There are many different types of mortgage schemes available. Below is a summary of the main types and the advantages and disadvantages of each.
The interest rate is fixed for a period of time. After this initial period it reverts to the lender's Standard Variable Rate.
Ability to budget - you know what you will be paying each month for the initial period.
Fixed only for an initial period not the whole mortgage term. If interest rates fall you could end up paying more than necessary. An arrangement fee may apply and an early repayment charge may be applied if the loan is redeemed before a specified date.
With a Discounted Rate mortgage the mortgage interest rate is reduced by a specified amount for a set period.
When the lender's Standard Variable Rate falls so do your monthly payments and it can provide lower monthly mortgage payments at the start of the mortgage.
An arrangement fee may apply and an early repayment charge may be applied if the loan is redeemed before a specified date. Less easy to budget than with a fixed rate mortgage.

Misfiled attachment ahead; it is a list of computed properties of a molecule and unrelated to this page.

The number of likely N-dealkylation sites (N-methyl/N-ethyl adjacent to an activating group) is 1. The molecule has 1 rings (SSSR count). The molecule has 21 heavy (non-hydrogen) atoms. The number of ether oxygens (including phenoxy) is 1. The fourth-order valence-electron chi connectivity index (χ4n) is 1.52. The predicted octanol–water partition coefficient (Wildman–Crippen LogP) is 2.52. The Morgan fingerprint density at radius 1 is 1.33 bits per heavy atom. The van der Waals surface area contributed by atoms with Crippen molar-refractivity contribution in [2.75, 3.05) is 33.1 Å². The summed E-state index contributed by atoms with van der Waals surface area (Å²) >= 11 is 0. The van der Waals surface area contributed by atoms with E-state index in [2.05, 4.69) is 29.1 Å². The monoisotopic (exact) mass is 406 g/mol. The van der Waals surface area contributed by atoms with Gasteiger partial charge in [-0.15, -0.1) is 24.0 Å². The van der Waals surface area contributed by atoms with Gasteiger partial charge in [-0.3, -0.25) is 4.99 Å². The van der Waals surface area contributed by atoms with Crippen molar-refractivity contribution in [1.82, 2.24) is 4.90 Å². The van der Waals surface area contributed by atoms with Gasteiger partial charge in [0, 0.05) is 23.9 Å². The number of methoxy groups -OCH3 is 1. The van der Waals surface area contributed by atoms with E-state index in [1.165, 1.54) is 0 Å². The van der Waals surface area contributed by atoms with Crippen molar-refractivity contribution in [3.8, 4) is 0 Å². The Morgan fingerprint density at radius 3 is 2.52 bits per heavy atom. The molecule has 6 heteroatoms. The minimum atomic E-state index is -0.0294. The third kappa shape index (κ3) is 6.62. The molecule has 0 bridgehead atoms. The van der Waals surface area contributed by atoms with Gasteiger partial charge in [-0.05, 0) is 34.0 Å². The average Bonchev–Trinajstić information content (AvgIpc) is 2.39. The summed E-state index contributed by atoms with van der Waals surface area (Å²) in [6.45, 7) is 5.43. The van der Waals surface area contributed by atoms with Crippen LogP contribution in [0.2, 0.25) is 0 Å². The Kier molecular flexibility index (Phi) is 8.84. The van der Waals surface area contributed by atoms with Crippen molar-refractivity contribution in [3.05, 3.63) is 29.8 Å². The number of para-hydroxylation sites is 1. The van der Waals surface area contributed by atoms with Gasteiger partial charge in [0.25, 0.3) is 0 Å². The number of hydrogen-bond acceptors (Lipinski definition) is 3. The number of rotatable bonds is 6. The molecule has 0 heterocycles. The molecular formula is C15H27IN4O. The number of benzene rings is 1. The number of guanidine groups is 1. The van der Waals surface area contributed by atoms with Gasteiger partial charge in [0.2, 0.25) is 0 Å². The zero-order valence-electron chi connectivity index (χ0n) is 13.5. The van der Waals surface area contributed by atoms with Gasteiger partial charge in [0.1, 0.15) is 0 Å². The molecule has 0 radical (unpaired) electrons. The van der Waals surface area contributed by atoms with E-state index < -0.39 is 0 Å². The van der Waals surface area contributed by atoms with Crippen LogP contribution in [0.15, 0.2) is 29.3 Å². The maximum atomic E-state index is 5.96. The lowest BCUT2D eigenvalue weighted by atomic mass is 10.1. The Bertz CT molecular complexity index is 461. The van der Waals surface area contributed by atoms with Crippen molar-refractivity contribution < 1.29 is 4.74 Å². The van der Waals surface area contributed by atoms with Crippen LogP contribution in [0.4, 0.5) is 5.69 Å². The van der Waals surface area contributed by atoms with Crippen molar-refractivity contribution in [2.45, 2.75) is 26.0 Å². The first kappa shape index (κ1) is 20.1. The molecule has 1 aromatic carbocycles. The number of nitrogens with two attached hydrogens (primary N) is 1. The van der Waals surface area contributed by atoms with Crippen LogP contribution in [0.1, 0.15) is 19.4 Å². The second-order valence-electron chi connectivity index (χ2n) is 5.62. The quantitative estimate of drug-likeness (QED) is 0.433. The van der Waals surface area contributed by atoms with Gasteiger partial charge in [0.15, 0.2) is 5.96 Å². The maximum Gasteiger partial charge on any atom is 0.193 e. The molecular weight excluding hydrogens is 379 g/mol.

Standard Variable Rate
This is the normal rate charged by the lender without any discounts or special deals. It can be changed by the lender in line with market conditions. This is usually the interest rate that a lender will revert to once the initial deal has finished.
Often no early repayment charges.
Often higher rate than fixed / tracker / discounted mortgages.
An offset mortgage or current account mortgage, links your savings or your current account to your mortgage. Interest is calculated on the difference between savings and the mortgage rather than the whole mortgage amount.
Interest only charged on mortgage balance outstanding once savings balance deducted.
Interest rates can be higher than equivalent non offset products.
The interest rate on your mortgage moves up and down with a particular base rate, such as the Bank of England base rate.
When the index (for example, the Bank of England base rate) falls, so will your monthly payments.
If the Bank of England rate goes up, so do your monthly payments. Often a minimum percentage is specified. An arrangement fee may apply and an early repayment charge may be applied if the loan is redeemed before a specified date. Less easy to budget for than with a fixed rate mortgage.
The interest rate follows the lender’s Standard Variable Rate (SVR) but there is a maximum interest rate you have to pay.
If rates go up you only have to pay up to the ‘ceiling’ interest rate
If the lender’s SVR falls, your monthly payments will decrease
Tend to be more expensive than Fixed or Tracker Mortgages
Not as easy to budget for as your monthly payments go up and down, although there is a ceiling as to how much they can increase
May include an arrangement fee and early repayment charges